I had been told that as Tom's forte is leading media trips throughout BC, he revels in knowing "something" about "everything" along the way. He did not disappoint me as he pointed out flora and fauna, birthplaces of presidents, historic battlefields, Devil's Tower (known for its role in Close Encounters of the Third Kind), airforce training bases and the locations of infamous wild west bandits. All very eclectic and whirlwind as we zoomed by at 100 mph!
We got into a rhythm of driving for 4 hours then stopping at truck stops along I-90. Maggy would have a drink, snacks, pit stop, and quick run, and Tom and I took turns running in for our own pit stops and snacks, before heading off again.
This is when we'd have encounters with the locals which proved quite interesting. I learned that a slow "un huh" was the greeting, "can I help you", "thank you" and "goodbye" of choice in South Dakota. While kibbitzing there with a woman and her son they admired Maggy and said they had a dog at home that chased and ate rabbits all day - Maggy and I both smiled and were glad to get our urban butts back into the van.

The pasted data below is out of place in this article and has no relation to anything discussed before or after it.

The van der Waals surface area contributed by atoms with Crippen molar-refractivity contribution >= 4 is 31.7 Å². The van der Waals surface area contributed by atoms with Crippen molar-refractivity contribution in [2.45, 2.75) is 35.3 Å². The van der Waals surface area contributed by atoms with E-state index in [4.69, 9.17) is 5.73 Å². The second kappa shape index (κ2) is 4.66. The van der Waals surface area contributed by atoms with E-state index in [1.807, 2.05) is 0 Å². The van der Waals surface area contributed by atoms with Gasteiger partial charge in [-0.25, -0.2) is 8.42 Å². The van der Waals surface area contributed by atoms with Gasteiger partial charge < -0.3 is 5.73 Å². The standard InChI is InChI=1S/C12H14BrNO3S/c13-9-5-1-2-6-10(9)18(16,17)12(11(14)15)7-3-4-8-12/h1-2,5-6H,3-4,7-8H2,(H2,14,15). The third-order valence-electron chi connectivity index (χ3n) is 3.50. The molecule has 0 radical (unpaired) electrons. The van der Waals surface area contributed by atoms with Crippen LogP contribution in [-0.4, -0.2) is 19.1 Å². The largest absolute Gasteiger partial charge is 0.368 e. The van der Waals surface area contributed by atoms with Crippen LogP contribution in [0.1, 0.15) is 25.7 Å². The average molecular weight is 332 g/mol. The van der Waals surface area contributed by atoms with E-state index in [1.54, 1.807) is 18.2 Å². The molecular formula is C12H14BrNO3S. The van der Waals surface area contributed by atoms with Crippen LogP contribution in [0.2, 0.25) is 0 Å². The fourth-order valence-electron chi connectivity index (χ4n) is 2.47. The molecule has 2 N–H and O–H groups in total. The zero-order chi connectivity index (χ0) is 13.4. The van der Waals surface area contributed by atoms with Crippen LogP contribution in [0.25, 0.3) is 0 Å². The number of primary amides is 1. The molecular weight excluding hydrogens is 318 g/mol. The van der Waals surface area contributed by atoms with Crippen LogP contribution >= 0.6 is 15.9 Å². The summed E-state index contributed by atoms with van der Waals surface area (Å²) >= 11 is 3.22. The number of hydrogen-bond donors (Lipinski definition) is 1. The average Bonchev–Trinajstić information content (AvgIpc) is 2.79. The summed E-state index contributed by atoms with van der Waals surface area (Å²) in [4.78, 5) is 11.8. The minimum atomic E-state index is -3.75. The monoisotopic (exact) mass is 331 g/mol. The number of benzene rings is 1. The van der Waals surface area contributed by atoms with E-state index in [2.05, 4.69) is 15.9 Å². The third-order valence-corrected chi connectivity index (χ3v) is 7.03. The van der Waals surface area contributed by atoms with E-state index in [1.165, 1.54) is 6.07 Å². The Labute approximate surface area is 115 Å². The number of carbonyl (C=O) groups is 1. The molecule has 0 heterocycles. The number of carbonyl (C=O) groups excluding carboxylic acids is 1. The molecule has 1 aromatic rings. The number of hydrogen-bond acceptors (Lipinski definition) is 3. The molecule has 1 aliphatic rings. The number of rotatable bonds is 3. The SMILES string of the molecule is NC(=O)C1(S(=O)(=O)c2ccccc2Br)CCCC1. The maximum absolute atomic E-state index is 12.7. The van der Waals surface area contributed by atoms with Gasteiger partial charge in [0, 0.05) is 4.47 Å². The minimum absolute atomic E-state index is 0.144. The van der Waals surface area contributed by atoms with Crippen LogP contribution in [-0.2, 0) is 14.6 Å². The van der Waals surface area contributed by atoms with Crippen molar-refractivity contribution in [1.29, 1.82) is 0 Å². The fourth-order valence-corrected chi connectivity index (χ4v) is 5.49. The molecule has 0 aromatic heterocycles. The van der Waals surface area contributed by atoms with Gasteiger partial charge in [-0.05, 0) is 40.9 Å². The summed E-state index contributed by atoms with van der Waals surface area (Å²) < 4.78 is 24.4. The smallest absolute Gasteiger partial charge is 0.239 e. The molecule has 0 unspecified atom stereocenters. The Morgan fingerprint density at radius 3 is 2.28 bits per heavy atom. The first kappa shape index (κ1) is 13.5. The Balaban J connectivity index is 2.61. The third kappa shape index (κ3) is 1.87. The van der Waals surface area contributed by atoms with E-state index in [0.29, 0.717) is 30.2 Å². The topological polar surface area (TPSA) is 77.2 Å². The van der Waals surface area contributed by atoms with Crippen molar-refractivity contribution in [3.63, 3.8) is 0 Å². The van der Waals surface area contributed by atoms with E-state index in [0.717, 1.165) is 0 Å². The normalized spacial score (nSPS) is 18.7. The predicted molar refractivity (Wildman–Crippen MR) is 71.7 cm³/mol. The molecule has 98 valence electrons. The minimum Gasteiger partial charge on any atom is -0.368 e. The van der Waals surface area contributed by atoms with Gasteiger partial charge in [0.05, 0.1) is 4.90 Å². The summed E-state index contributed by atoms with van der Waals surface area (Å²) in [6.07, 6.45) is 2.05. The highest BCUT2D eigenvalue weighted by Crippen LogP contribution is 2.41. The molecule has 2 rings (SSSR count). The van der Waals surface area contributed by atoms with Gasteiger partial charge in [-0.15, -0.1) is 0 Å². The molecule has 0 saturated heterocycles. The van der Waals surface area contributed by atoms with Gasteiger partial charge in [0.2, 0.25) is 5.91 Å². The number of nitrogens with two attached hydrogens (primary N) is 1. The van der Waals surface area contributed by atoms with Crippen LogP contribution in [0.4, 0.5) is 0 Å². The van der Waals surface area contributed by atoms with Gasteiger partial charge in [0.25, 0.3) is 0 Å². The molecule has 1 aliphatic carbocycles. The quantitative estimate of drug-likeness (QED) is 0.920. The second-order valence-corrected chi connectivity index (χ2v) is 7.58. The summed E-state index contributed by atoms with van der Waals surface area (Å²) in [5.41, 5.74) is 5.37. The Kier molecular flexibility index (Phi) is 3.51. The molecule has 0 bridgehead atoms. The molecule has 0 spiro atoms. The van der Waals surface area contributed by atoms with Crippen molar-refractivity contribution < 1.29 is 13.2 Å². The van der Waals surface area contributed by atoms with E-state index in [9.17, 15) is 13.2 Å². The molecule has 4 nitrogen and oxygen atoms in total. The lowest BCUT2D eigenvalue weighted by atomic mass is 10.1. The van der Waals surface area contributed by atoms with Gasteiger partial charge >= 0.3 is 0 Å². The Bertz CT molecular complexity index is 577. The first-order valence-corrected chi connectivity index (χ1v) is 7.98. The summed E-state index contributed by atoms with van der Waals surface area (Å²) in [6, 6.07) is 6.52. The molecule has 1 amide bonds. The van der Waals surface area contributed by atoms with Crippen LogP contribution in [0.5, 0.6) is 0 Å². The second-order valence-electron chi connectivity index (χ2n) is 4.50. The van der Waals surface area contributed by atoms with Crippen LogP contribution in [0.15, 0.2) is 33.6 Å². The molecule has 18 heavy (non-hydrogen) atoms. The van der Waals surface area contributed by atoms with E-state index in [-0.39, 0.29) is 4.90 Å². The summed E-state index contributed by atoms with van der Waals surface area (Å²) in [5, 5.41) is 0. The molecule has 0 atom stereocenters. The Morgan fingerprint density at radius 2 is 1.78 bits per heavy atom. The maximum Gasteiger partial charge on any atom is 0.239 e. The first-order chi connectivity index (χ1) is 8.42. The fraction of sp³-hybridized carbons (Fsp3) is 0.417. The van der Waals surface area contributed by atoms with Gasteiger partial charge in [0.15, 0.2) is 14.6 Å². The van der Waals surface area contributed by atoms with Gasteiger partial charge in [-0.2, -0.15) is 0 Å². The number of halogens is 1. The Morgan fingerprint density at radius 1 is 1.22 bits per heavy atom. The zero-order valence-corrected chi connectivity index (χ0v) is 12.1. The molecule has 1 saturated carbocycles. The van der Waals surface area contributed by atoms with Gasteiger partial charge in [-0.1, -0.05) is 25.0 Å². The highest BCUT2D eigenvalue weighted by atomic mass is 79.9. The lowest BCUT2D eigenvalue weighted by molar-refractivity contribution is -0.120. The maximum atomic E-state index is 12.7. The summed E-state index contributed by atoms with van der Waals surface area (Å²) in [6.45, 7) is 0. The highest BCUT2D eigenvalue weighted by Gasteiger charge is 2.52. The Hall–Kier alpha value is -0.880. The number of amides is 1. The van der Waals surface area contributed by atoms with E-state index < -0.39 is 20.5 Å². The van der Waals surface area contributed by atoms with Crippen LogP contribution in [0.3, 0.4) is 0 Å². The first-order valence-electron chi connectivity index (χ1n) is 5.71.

We travelled through Wyoming, South Dakota and into Iowa. Wyoming was really beautiful with red sandy bluffs and wide open spaces. South Dakota started to become flatter and more agricultural and included some snow as we were blasted with the last vestiges of a horrible storm that had hit Denver the day before. Aside from a dusting of snow on the highway and the sight of several overturned vehicles, we again managed to avoid the worst of winter and kept sailing along.